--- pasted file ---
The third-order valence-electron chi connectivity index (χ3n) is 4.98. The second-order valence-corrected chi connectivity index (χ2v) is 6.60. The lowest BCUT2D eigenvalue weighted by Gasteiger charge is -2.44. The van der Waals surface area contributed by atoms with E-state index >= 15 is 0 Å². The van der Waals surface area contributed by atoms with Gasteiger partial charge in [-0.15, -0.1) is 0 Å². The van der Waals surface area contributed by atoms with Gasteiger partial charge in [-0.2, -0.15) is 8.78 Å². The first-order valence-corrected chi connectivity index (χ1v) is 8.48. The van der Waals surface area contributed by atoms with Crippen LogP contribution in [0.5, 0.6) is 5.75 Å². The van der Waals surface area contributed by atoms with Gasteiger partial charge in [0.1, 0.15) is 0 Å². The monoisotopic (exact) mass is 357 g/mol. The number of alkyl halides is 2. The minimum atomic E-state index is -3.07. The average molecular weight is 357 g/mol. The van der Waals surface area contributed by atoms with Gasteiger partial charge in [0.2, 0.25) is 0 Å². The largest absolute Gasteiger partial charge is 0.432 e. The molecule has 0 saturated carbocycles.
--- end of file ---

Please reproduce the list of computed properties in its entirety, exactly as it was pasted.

The third-order valence-electron chi connectivity index (χ3n) is 4.98. The second-order valence-corrected chi connectivity index (χ2v) is 6.60. The lowest BCUT2D eigenvalue weighted by Gasteiger charge is -2.44. The van der Waals surface area contributed by atoms with E-state index >= 15 is 0 Å². The van der Waals surface area contributed by atoms with Gasteiger partial charge in [-0.15, -0.1) is 0 Å². The van der Waals surface area contributed by atoms with Gasteiger partial charge in [-0.2, -0.15) is 8.78 Å². The first-order valence-corrected chi connectivity index (χ1v) is 8.48. The van der Waals surface area contributed by atoms with Crippen LogP contribution in [0.5, 0.6) is 5.75 Å². The van der Waals surface area contributed by atoms with Gasteiger partial charge in [0.1, 0.15) is 0 Å². The monoisotopic (exact) mass is 357 g/mol. The number of alkyl halides is 2. The minimum atomic E-state index is -3.07. The average molecular weight is 357 g/mol. The van der Waals surface area contributed by atoms with Gasteiger partial charge in [0.2, 0.25) is 0 Å². The largest absolute Gasteiger partial charge is 0.432 e. The molecule has 0 saturated carbocycles.